Supreme Court closes door on 'Children of Tehran' Holocaust survivors

Despite sympathy, court reverses 2012 decision on future compensation of NIS 50,000 for 219 elderly persons from group.

HENRIETTA SZOLD chats with Tehran Chldren 370 (photo credit: Courtesy)
HENRIETTA SZOLD chats with Tehran Chldren 370
(photo credit: Courtesy)
Reversing a 2012 decision of the Tel Aviv District Court, the Supreme Court on Monday canceled all future Holocaust-related compensation, of NIS 50,000 per person, for 219 elderly persons from the “Children of Tehran” Holocaust survivor group.
However, per a November 2013 consensual agreement by the state, those persons from the group who already started receiving funds do not need to return them.
The name “Children of Tehran” was given to a group of over 1,000 Holocaust survivors making up Jews who left Poland for Russia in 1939, prior to the Nazi invasion, as well as children of those families who were placed in Christian Polish orphanages.
Some of the children eventually journeyed with a Polish-Jewish militia called the “Anders Army” through many locations until they reached Tehran – where they lived for some years, in harsh conditions.
In 1943, when the Jewish Agency learned about the children, most of them were brought to then British Mandate Palestine.
For various reasons, the Children of Tehran as a group were not recognized as Holocaust survivors, for the purposes of receiving special compensation, until 1997.
In 2004, they filed a lawsuit to receive compensation. On August 12, 2012 they received a judgment from the Tel Aviv District Court for each person to receive NIS 50,000, with a harsh rebuke to the state for abandoning them.
The central question of the ruling was whether a 1952 agreement between Israel and Germany created a collective right to compensation for Holocaust survivors living in Israel or an individual right to compensation for each victim.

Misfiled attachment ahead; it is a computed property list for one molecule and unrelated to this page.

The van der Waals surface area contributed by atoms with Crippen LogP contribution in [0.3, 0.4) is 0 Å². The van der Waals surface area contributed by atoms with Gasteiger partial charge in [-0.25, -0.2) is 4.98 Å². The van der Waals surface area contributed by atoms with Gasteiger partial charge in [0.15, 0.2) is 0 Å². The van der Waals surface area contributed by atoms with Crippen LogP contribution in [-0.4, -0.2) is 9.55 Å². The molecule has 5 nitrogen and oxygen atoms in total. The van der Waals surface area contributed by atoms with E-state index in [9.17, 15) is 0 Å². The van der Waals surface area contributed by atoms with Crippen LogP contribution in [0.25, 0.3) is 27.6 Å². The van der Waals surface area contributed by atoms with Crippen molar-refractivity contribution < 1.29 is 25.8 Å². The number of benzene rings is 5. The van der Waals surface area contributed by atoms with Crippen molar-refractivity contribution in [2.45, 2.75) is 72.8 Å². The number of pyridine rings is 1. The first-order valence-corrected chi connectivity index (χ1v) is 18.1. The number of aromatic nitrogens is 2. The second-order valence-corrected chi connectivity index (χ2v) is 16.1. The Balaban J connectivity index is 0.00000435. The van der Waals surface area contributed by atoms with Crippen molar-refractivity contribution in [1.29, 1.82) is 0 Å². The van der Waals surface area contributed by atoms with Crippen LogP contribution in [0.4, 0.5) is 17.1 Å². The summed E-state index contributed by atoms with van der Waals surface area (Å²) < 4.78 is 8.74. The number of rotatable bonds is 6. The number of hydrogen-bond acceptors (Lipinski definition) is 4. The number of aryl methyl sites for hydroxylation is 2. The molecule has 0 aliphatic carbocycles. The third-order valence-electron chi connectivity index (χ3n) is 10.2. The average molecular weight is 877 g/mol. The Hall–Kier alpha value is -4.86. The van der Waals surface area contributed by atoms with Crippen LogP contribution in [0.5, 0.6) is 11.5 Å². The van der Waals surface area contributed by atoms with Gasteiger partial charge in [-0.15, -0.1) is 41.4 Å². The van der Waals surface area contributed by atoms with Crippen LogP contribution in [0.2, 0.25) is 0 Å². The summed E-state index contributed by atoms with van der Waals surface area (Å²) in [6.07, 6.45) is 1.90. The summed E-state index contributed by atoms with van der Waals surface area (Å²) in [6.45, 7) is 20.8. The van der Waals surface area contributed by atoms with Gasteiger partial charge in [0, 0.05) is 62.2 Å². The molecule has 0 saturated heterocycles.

The Supreme Court, with Justice Elyakim Rubinstein writing the opinion for a panel of justices that also included Edna Arbel and Deputy President Miriam Naor, held that the right was collective and not individual.
Rubinstein said that the purpose of the agreement, however imperfect, was to help build the State of Israel.
Accordingly, he said, that some funds were given to individual Holocaust survivors as a class of persons to help them build lives and through helping them, help the state.
Other funds, Rubinstein noted, were invested in state infrastructure and were not given to individuals at all.
Even an expert who was testifying on behalf of the Children of Tehran admitted that he was not really arguing that the original 1952 agreement obligated paying each individual survivor.
Rather, he was arguing that despite the state’s limitations in the 1950s, when it needed the money for general purposes to survive as a collective, the agreement should be reinterpreted in light of Israel’s current more economically stable position, where the state can afford to compensate each individual.
All three justices expressed intense moral and philosophical sympathy for the survivors, saying that they “should not need to knock on the door of the courts” to obtain the ability to live above poverty, and in dignity.
The justices detailed a history of state lapses in taking care of its graying Holocaust survivor group, emphasizing a 2007 State Comptroller report and other information indicating the state’s apathy toward many survivors’ poverty.
They implied that even if the state had no legal obligation under the 1952 agreement to take care of the Children of Tehran, the state should still find ways to help.